Judge tosses suits over '100% Parmesan' claims
The Food and Drug Administration is cracking down on companies cutting corners with 100% real Parmesan cheese by using cheap fillers like wood pulp. A Bloomberg Business report shows many of the brands you buy contain levels of wood.
CHICAGO — A judge has dismissed lawsuits that allege labels touting "100 percent grated Parmesan" are deceptive because the products include non-cheese ingredients.
Judge Gary Feinerman on Thursday tossed five lawsuits against major producers and retailers that were consolidated into a single case in Chicago federal court.
His 25-page written ruling concludes that the companies' "labeling and marketing, when viewed as a whole ... are not deceptive."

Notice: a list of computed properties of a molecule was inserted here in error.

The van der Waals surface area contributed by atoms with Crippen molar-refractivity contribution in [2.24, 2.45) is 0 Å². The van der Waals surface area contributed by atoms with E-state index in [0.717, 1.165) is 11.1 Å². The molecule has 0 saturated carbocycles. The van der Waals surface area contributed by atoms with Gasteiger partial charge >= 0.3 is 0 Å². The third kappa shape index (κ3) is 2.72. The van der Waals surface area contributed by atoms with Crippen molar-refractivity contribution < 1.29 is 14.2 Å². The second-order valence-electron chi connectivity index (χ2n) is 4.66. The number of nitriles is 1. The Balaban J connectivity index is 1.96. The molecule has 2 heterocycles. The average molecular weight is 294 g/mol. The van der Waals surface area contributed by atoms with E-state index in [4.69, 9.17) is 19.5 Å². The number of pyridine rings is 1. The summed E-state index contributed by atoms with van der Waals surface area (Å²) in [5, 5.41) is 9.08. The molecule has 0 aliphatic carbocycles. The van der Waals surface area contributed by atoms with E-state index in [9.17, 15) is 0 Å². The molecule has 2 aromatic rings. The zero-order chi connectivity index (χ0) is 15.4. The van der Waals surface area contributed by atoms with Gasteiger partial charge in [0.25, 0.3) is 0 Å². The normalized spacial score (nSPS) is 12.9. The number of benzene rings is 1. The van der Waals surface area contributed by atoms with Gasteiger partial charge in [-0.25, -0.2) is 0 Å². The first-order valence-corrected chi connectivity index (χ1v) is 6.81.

He noted that full ingredients are listed on the products and make clear that cellulose, a filler made from wood pulp, is mixed into the Parmesan.
Feinerman cites one Kraft Heinz Parmesan product that lists "cellulose powder" as an ingredient meant "to prevent caking."
Messages left after working hours seeking comment from the plaintiffs' lead attorney and from Kraft Heinz weren't returned.